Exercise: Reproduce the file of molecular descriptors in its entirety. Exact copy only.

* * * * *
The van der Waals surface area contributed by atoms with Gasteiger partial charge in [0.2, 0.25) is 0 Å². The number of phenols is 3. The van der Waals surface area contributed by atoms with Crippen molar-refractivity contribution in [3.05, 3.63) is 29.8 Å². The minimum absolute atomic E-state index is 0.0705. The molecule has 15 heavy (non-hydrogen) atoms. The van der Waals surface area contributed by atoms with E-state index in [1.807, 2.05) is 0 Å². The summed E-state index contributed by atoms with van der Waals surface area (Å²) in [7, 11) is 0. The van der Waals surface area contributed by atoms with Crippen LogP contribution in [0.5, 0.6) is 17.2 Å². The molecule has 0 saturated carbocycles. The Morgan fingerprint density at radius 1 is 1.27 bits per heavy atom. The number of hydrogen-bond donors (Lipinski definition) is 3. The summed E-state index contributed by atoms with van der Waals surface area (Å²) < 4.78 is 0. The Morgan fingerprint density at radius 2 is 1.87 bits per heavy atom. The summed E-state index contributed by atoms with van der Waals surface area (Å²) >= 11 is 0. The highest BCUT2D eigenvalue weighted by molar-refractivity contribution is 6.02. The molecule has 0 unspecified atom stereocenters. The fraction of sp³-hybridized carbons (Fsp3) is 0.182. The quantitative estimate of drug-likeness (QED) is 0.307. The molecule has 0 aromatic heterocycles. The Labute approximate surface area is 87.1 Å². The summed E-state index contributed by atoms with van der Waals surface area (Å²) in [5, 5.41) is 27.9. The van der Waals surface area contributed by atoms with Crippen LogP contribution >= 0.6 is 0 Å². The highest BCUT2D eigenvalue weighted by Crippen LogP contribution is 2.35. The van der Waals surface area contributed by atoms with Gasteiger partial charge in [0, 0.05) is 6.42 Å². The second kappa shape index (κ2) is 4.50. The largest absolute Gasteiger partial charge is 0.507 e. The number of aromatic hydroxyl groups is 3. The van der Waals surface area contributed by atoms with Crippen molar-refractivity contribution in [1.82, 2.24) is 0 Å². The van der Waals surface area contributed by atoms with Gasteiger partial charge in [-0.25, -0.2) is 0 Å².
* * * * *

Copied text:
The van der Waals surface area contributed by atoms with Gasteiger partial charge in [0.2, 0.25) is 0 Å². The number of phenols is 3. The van der Waals surface area contributed by atoms with Crippen molar-refractivity contribution in [3.05, 3.63) is 29.8 Å². The minimum absolute atomic E-state index is 0.0705. The molecule has 15 heavy (non-hydrogen) atoms. The van der Waals surface area contributed by atoms with E-state index in [1.807, 2.05) is 0 Å². The summed E-state index contributed by atoms with van der Waals surface area (Å²) in [7, 11) is 0. The van der Waals surface area contributed by atoms with Crippen LogP contribution in [0.5, 0.6) is 17.2 Å². The molecule has 0 saturated carbocycles. The Morgan fingerprint density at radius 1 is 1.27 bits per heavy atom. The number of hydrogen-bond donors (Lipinski definition) is 3. The summed E-state index contributed by atoms with van der Waals surface area (Å²) < 4.78 is 0. The Morgan fingerprint density at radius 2 is 1.87 bits per heavy atom. The summed E-state index contributed by atoms with van der Waals surface area (Å²) >= 11 is 0. The highest BCUT2D eigenvalue weighted by molar-refractivity contribution is 6.02. The molecule has 0 unspecified atom stereocenters. The fraction of sp³-hybridized carbons (Fsp3) is 0.182. The quantitative estimate of drug-likeness (QED) is 0.307. The molecule has 0 aromatic heterocycles. The Labute approximate surface area is 87.1 Å². The summed E-state index contributed by atoms with van der Waals surface area (Å²) in [5, 5.41) is 27.9. The van der Waals surface area contributed by atoms with Crippen LogP contribution >= 0.6 is 0 Å². The highest BCUT2D eigenvalue weighted by Crippen LogP contribution is 2.35. The van der Waals surface area contributed by atoms with Gasteiger partial charge in [0, 0.05) is 6.42 Å². The second kappa shape index (κ2) is 4.50. The largest absolute Gasteiger partial charge is 0.507 e. The number of aromatic hydroxyl groups is 3. The van der Waals surface area contributed by atoms with Crippen molar-refractivity contribution in [1.82, 2.24) is 0 Å². The van der Waals surface area contributed by atoms with Gasteiger partial charge in [-0.25, -0.2) is 0 Å².